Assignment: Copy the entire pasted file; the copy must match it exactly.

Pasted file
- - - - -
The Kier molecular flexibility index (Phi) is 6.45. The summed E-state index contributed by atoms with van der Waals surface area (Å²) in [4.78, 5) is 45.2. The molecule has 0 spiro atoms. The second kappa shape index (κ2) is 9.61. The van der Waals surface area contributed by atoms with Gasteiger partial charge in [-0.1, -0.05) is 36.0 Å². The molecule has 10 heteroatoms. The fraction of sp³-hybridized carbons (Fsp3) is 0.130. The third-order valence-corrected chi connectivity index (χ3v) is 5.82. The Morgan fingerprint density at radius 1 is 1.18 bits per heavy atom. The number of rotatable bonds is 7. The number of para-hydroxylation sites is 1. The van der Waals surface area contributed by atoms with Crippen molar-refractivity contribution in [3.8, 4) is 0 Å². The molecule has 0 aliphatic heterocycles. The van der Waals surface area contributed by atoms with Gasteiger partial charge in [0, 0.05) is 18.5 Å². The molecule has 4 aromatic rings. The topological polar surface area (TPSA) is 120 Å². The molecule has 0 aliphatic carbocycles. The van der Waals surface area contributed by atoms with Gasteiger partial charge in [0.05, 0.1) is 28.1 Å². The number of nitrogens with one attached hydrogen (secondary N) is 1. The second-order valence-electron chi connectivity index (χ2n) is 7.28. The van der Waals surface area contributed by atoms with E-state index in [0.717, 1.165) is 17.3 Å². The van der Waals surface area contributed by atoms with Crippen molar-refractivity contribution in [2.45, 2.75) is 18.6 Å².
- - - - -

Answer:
The Kier molecular flexibility index (Phi) is 6.45. The summed E-state index contributed by atoms with van der Waals surface area (Å²) in [4.78, 5) is 45.2. The molecule has 0 spiro atoms. The second kappa shape index (κ2) is 9.61. The van der Waals surface area contributed by atoms with Gasteiger partial charge in [-0.1, -0.05) is 36.0 Å². The molecule has 10 heteroatoms. The fraction of sp³-hybridized carbons (Fsp3) is 0.130. The third-order valence-corrected chi connectivity index (χ3v) is 5.82. The Morgan fingerprint density at radius 1 is 1.18 bits per heavy atom. The number of rotatable bonds is 7. The number of para-hydroxylation sites is 1. The van der Waals surface area contributed by atoms with Crippen molar-refractivity contribution in [3.8, 4) is 0 Å². The molecule has 0 aliphatic heterocycles. The van der Waals surface area contributed by atoms with Gasteiger partial charge in [0, 0.05) is 18.5 Å². The molecule has 4 aromatic rings. The topological polar surface area (TPSA) is 120 Å². The molecule has 0 aliphatic carbocycles. The van der Waals surface area contributed by atoms with Gasteiger partial charge in [0.05, 0.1) is 28.1 Å². The number of nitrogens with one attached hydrogen (secondary N) is 1. The second-order valence-electron chi connectivity index (χ2n) is 7.28. The van der Waals surface area contributed by atoms with E-state index in [0.717, 1.165) is 17.3 Å². The van der Waals surface area contributed by atoms with Crippen molar-refractivity contribution in [2.45, 2.75) is 18.6 Å².